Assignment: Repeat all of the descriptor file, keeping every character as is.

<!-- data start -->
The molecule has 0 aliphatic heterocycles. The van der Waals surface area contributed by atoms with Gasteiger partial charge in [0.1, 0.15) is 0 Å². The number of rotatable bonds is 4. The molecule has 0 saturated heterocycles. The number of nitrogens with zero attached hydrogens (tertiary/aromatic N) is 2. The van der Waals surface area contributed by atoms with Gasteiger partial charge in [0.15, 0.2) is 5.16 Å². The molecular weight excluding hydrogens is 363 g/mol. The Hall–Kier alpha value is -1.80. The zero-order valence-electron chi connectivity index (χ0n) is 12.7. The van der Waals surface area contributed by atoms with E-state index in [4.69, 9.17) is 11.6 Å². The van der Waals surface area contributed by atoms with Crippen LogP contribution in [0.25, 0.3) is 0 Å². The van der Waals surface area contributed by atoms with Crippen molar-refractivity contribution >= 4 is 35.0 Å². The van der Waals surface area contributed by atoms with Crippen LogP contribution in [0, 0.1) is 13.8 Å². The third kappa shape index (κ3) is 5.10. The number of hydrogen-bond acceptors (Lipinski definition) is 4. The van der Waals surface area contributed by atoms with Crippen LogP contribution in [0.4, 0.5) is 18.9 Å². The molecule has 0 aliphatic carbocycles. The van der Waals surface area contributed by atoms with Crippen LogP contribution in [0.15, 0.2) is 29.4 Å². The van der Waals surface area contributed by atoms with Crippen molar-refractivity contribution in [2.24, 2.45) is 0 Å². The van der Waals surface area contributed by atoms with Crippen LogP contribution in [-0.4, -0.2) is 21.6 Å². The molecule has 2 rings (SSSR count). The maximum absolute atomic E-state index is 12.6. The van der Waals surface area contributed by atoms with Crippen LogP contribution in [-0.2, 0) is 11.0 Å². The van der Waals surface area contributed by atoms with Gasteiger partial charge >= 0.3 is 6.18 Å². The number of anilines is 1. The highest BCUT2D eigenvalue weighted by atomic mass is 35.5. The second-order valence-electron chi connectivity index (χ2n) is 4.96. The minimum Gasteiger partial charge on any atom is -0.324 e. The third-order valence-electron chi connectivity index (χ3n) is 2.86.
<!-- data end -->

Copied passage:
The molecule has 0 aliphatic heterocycles. The van der Waals surface area contributed by atoms with Gasteiger partial charge in [0.1, 0.15) is 0 Å². The number of rotatable bonds is 4. The molecule has 0 saturated heterocycles. The number of nitrogens with zero attached hydrogens (tertiary/aromatic N) is 2. The van der Waals surface area contributed by atoms with Gasteiger partial charge in [0.15, 0.2) is 5.16 Å². The molecular weight excluding hydrogens is 363 g/mol. The Hall–Kier alpha value is -1.80. The zero-order valence-electron chi connectivity index (χ0n) is 12.7. The van der Waals surface area contributed by atoms with E-state index in [4.69, 9.17) is 11.6 Å². The van der Waals surface area contributed by atoms with Crippen LogP contribution in [0.25, 0.3) is 0 Å². The van der Waals surface area contributed by atoms with Crippen molar-refractivity contribution >= 4 is 35.0 Å². The van der Waals surface area contributed by atoms with Crippen LogP contribution in [0, 0.1) is 13.8 Å². The third kappa shape index (κ3) is 5.10. The number of hydrogen-bond acceptors (Lipinski definition) is 4. The van der Waals surface area contributed by atoms with Crippen LogP contribution in [0.4, 0.5) is 18.9 Å². The molecule has 0 aliphatic carbocycles. The van der Waals surface area contributed by atoms with Crippen LogP contribution in [0.15, 0.2) is 29.4 Å². The van der Waals surface area contributed by atoms with Crippen molar-refractivity contribution in [2.24, 2.45) is 0 Å². The van der Waals surface area contributed by atoms with Crippen LogP contribution in [-0.4, -0.2) is 21.6 Å². The molecule has 2 rings (SSSR count). The maximum absolute atomic E-state index is 12.6. The van der Waals surface area contributed by atoms with Crippen LogP contribution in [-0.2, 0) is 11.0 Å². The van der Waals surface area contributed by atoms with Gasteiger partial charge >= 0.3 is 6.18 Å². The number of anilines is 1. The highest BCUT2D eigenvalue weighted by atomic mass is 35.5. The second-order valence-electron chi connectivity index (χ2n) is 4.96. The minimum Gasteiger partial charge on any atom is -0.324 e. The third-order valence-electron chi connectivity index (χ3n) is 2.86.